8. Small systems. Buildings in which electric resistance or fossil fuel appliances, including decorative appliances, either provide less than 5 percent of the total building HVAC system heating capacity or serve less than 5 percent of the conditioned floor area.
9. Specific conditions. Portions of buildings that require fossil fuel or electric resistance space heating for specific conditions approved by the code official for research, health care, process or other specific needs that cannot practicably be served by heat pump or other space heating systems. This does not constitute a blanket exception for any occupancy type.
10. Kitchen make-up air. Make-up air for commercial kitchen exhaust systems required to be tempered by Section 508.1.1 of the International Mechanical Code is permitted to be heated by using fossil fuel in Climate Zone 5 or electric resistance in Climate Zone 4 or 5.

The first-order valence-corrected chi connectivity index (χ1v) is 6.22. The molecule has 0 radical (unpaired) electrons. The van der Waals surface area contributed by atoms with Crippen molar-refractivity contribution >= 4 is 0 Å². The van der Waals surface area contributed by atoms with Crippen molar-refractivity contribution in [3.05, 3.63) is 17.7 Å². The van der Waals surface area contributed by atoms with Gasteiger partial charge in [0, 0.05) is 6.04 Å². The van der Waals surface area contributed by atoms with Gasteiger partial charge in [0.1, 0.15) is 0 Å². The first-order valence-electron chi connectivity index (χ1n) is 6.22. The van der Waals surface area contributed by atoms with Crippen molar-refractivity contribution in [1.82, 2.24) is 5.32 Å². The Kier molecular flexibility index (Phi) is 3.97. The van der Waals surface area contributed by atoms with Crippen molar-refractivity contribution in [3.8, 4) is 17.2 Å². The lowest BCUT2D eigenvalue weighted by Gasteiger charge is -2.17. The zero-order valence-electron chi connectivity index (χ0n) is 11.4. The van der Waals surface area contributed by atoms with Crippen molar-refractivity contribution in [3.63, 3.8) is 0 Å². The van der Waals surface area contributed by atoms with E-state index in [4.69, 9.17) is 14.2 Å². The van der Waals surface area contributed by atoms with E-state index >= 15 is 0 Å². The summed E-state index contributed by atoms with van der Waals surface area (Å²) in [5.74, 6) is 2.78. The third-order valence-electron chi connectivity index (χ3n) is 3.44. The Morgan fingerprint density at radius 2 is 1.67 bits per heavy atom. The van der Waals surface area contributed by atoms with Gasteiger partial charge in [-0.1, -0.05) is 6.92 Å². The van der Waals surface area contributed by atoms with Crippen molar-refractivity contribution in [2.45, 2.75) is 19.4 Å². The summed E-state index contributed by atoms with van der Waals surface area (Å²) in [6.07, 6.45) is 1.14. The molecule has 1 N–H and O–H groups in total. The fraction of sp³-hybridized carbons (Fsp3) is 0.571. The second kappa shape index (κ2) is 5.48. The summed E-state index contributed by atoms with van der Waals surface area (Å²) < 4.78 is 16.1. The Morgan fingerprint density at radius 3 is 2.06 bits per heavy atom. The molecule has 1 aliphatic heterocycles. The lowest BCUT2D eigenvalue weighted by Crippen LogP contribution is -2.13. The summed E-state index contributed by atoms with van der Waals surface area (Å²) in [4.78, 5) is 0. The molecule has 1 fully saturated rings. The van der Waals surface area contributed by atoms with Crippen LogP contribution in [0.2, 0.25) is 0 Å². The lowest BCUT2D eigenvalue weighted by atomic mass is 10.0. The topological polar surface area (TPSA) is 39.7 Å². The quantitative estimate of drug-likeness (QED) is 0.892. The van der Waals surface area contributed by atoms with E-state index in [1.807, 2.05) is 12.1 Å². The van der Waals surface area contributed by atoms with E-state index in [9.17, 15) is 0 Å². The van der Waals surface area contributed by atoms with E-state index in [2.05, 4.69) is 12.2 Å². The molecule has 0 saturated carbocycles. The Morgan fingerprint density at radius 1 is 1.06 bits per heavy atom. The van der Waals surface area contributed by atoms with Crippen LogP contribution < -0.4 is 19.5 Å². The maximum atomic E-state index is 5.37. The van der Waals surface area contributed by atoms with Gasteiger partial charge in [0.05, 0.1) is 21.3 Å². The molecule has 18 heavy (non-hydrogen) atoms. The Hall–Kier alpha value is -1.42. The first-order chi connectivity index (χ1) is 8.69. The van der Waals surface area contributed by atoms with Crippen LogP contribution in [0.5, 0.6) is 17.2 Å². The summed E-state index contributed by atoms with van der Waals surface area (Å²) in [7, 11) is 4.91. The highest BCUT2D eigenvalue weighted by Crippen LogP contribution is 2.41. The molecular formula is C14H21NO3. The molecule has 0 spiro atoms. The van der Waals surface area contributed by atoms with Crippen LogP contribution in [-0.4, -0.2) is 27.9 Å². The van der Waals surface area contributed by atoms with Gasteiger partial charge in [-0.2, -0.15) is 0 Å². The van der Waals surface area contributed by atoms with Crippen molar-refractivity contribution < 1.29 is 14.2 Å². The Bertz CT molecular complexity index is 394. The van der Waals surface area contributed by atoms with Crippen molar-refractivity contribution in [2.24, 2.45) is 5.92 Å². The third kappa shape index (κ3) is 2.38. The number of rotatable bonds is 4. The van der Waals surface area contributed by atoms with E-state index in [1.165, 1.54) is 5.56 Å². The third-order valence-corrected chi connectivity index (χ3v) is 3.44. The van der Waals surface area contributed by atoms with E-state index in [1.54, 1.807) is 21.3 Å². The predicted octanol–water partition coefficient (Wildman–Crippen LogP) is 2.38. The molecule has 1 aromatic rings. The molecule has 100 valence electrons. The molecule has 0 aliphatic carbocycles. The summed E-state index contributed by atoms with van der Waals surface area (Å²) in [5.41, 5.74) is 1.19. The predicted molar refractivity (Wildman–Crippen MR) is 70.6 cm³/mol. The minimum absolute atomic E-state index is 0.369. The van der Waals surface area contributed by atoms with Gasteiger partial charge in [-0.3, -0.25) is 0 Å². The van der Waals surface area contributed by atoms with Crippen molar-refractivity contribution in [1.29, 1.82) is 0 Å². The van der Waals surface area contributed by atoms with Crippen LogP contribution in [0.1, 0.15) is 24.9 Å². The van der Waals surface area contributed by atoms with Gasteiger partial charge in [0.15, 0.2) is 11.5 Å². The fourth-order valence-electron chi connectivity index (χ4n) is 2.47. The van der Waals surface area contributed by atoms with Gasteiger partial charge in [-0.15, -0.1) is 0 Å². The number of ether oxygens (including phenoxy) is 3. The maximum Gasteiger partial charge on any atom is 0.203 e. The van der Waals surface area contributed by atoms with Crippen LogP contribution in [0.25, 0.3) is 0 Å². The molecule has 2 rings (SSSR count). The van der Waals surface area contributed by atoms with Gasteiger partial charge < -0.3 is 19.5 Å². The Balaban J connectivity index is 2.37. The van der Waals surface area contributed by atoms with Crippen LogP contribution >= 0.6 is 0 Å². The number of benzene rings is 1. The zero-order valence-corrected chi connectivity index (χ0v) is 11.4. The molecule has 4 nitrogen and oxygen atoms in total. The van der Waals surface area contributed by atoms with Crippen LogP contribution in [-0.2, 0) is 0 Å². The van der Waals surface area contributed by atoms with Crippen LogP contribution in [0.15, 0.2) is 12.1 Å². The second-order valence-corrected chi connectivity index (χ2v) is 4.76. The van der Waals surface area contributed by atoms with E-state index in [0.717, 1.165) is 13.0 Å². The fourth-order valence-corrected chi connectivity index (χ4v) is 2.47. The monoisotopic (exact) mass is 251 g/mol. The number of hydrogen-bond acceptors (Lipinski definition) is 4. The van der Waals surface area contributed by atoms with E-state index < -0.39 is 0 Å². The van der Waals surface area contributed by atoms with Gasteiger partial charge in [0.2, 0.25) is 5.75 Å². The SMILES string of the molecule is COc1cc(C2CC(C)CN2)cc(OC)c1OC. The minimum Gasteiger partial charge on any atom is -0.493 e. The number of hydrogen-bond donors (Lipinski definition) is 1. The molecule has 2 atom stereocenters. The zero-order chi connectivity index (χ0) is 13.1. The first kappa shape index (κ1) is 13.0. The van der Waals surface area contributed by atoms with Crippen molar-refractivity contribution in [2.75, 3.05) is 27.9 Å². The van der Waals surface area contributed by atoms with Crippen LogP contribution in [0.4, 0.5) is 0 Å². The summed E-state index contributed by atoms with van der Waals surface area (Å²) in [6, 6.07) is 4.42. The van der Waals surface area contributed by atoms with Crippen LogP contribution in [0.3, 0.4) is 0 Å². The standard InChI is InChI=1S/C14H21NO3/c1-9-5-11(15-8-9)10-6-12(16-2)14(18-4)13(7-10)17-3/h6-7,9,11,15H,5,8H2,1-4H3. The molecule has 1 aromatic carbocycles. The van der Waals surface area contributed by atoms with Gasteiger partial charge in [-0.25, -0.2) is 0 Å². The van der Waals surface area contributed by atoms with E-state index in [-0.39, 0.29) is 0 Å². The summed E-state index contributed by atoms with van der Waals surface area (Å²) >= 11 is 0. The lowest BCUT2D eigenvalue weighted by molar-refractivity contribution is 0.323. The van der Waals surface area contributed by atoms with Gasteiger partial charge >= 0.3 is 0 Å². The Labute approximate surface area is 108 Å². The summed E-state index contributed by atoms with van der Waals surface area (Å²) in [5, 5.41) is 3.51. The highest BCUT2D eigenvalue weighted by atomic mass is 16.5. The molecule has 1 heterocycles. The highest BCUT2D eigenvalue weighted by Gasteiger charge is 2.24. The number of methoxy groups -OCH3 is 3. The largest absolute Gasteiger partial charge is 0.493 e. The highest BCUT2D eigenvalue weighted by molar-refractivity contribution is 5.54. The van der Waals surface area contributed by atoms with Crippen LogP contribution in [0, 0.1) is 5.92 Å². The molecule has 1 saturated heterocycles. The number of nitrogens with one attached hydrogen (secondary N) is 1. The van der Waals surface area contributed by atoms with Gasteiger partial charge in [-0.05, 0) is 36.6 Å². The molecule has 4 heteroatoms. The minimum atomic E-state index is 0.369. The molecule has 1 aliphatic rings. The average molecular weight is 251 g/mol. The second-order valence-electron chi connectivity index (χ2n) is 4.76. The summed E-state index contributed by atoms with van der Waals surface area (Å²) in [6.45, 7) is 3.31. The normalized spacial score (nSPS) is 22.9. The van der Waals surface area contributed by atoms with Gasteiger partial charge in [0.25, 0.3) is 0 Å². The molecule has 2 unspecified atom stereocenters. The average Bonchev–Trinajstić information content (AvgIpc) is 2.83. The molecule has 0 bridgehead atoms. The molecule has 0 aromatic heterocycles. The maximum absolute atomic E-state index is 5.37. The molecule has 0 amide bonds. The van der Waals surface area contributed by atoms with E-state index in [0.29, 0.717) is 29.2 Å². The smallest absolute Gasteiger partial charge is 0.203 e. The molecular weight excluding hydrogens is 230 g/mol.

11. District energy. Steam or hot water district energy systems that utilize fossil fuels as their primary source of heat energy, that serve multiple buildings, and that were already in existence prior to the effective date of this code, including more energy-efficient upgrades to such existing systems, are permitted to serve as the primary heating energy source.
12. Heat tape. Heat tape is permitted where it protects water-filled equipment and piping located outside of the building thermal envelope, provided that it is configured and controlled to be automatically turned off when the outside air temperature is above 40°F (4°C).
13. Temporary systems. Temporary electric resistance heating systems are permitted where serving future tenant spaces that are unfinished and unoccupied, provided that the heating equipment is sized and controlled to achieve interior space temperatures no higher than 40°F (4°C).